Martin Scorsese, never one to be understated, has published a lengthy opinion piece, hoping to clarify his widely-disseminated remarks that he does not think Marvel movies qualify as cinema.
In a sombre and blunt criticism of the modern movie business and its wealthy gatekeepers (by whom he is admittedly currently employed, at Netflix), Scorsese politely defends his position and then some.
"Many franchise films are made by people of considerable talent and artistry. You can see it on the screen. The fact that the films themselves don't interest me is a matter of personal taste and temperament. I know that if I were younger, if I'd come of age at a later time, I might have been excited by these pictures and maybe even wanted to make one myself," Scorsese wrote in the New York Times.
That tracks, as Scorsese said in a Monday chat with the BBC he had considered directing Todd Phillips' take on Joker for years before passing over scheduling.
The Goodfellas director defends his own taste as loving cinema as an art form - not the products he finds Marvel films like the Avengers series to be. Scorsese boils the films down to assembly-line narratives that are "market-researched, audience-tested, vetted, modified, revetted and remodified until they're ready for consumption".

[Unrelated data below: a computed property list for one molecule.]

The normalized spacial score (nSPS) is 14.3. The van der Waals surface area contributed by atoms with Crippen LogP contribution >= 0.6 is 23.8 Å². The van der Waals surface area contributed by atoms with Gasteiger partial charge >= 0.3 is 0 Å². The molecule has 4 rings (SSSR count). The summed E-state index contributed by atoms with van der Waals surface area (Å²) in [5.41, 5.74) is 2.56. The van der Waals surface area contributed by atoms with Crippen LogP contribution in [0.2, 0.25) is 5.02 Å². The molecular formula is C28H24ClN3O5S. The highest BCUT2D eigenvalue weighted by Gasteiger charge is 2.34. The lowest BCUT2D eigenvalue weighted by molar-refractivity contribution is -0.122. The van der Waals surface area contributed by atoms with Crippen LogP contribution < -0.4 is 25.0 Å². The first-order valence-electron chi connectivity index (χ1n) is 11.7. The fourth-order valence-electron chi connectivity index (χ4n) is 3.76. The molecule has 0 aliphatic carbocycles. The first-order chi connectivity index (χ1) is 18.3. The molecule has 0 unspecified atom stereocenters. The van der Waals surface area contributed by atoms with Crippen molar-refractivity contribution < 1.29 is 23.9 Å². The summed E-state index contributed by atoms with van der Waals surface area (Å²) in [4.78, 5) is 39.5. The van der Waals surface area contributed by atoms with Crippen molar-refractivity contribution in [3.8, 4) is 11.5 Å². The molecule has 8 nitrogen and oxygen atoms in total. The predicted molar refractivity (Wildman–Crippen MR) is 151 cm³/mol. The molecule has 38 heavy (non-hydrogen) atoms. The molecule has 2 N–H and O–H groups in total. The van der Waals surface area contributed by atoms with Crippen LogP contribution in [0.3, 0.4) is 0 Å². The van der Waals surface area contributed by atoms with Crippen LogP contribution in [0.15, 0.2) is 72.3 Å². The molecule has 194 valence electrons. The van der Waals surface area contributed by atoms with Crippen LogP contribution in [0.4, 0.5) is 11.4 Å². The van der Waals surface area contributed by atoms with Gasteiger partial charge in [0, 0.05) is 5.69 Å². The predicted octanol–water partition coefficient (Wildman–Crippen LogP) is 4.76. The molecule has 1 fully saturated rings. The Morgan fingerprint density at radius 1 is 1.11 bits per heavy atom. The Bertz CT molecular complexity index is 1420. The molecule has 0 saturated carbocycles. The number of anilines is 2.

While he applauds the storytelling of and craft of Marvel artisans, he finds the blockbusters "are everything that the films of Paul Thomas Anderson or Claire Denis or Spike Lee or Ari Aster or Kathryn Bigelow or Wes Anderson are not".
"When I watch a movie by any of those filmmakers, I know I'm going to see something absolutely new and be taken to unexpected and maybe even unnameable areas of experience."
At first read, Scorsese gives the impression that he does not fault Marvel for its mass audience or staggering financial success. Rather, what that means about Hollywood's obsession with profit and likeability over the polarising nature of art.
"The most ominous change has happened stealthily and under cover of night: the gradual but steady elimination of risk. Many films today are perfect products manufactured for immediate consumption.
"Many of them are well made by teams of talented individuals. All the same, they lack something essential to cinema: the unifying vision of an individual artist. Because, of course, the individual artist is the riskiest factor of all," he said.